The British Virgin Islands have declared a state of emergency following Hurricane Irma after the storm struck British overseas territories causing mass devastation.
States of emergency have also been declared in the U.S. state of Florida, the U.S. territory of Puerto Rico, and Cuba.
The hurricane, which left a trail of destruction across the Caribbean and has reportedly resulted in the deaths of at least 13 people, has been downgraded to a category four. Irma slowed from 185 mph to 175 mph peak winds on Thursday, but officials warn that it remains “extremely dangerous”.
The storm is projected to move towards Cuba and the Bahamas over the weekend.
— ⚓️ (@RavenHUWolf) September 6, 2017
The British Virgin Islands, a collection of 4o islands with a population of 30,000, has declared the state of emergency after the territory was pummelled earlier in the week.
A Virgin Islands resident said the hurricane was “terrifying” and had left “total devastation”, reports the BBC.
Resident Briton Emily Killhoury told the BBC her family bunkered down in a closet when the storm touched down in Tortola, BVI’s largest island which is home to approximately three-quarters of the islands’ population.
“Our downstairs doors suddenly blew out, which was terrifying. We just stayed hiding,” she said.
“We eventually emerged at about 7 pm to see total devastation. Everybody is shocked, but trying to be practical.”
The Angry winds of hurricane Irma in Anguilla British West Indies. Let our prayers be constant for our family and friends in the caribbean. pic.twitter.com/b8BIUUOt0G
— Lady A (@Lady_Alfaa) September 6, 2017
On Wednesday night, the hurricane had passed over the British overseas territories of Anguilla, Montserrat, and the British Virgin Islands (BVI) and went on to batter the UK island territories of Turks and Caicos further north on Thursday evening.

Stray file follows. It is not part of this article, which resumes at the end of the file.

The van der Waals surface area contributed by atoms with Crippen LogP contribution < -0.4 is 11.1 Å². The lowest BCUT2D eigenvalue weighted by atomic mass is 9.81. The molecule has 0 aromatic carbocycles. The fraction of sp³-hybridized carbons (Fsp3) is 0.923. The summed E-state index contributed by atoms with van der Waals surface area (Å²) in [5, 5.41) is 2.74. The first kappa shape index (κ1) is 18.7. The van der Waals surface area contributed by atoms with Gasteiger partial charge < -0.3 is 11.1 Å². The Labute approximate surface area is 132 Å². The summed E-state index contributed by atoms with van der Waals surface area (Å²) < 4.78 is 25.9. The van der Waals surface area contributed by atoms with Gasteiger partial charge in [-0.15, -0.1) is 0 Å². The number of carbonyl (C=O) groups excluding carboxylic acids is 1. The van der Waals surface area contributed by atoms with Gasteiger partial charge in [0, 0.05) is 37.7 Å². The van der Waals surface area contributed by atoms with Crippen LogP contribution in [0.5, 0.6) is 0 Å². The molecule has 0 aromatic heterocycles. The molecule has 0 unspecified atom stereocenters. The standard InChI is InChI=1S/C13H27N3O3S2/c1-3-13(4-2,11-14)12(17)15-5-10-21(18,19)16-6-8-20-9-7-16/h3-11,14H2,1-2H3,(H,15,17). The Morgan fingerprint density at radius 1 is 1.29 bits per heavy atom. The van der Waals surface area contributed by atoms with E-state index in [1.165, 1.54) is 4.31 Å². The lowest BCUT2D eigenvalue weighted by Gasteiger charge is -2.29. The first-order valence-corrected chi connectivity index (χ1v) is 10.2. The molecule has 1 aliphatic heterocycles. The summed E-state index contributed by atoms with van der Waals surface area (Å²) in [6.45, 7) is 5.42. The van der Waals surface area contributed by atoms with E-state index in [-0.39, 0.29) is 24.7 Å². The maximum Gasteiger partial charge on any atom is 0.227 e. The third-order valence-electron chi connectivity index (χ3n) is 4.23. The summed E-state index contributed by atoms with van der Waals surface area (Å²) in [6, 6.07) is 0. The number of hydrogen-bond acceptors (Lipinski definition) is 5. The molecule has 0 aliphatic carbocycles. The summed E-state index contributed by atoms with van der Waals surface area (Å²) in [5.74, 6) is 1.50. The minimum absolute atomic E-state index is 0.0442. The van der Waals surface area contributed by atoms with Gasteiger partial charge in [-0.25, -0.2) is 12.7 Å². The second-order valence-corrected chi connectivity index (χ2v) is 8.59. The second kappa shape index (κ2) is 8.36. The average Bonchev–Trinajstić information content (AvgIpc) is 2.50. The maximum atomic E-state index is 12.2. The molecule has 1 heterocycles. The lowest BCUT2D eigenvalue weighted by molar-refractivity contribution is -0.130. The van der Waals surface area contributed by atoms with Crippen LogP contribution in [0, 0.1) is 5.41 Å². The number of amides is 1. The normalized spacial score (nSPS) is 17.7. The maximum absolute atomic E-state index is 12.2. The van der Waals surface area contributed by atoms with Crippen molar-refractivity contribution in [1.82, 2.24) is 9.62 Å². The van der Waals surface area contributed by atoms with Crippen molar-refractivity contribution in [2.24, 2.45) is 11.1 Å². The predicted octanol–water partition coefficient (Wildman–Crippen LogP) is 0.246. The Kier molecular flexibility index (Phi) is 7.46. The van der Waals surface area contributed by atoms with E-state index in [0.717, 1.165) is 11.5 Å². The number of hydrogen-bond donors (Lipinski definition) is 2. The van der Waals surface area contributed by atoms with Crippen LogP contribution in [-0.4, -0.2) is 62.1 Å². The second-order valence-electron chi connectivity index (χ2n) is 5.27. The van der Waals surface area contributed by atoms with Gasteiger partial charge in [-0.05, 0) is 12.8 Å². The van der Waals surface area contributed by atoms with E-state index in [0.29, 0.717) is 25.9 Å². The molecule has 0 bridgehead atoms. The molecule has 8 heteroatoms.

Anguilla was hit by the full blast of the hurricane and there is one reported fatality. Monterserrat suffered less serious damage.
The low lying Turks and Caicos suffered floods and widespread blackouts as the force of the storm snapped utility poles in half on the Grand Turks.
Military relief continues to be sent to the Caribbean to support the British territories.
RFA (Royal Fleet Auxilliary) Mounts Bay, with 40 Royal Marines on board, is currently in the British Virgin Islands and on Thursday was assisting in Anguila. HMS Ocean is also on course to provide support, but will not reach the islands for two weeks.
Three planes will be flown out of RAF Brize Norton on Friday. According to Forces.net, an RAF C-17 is flying to the Caribbean to deliver rations, water, medical equipment, and other humanitarian aid. An RAF Voyager carrying nearly 200 Royal Marines is due to depart later on.
Prime Minister Theresa May has increased the relief fund for British overseas territories devastated by Hurricane Irma to from £12 million to £32 million.
The UK government has been criticised for the slow response, with Anguilla resident Josephine Gumbs-Conner saying the UK’s preparations for, and response to, the storm had been “sorely lacking”.
She told BBC Radio 4’s Today programme the government should have “done what the French did in St Martin – who made sure that they had the military on the ground so that the response given is timely”.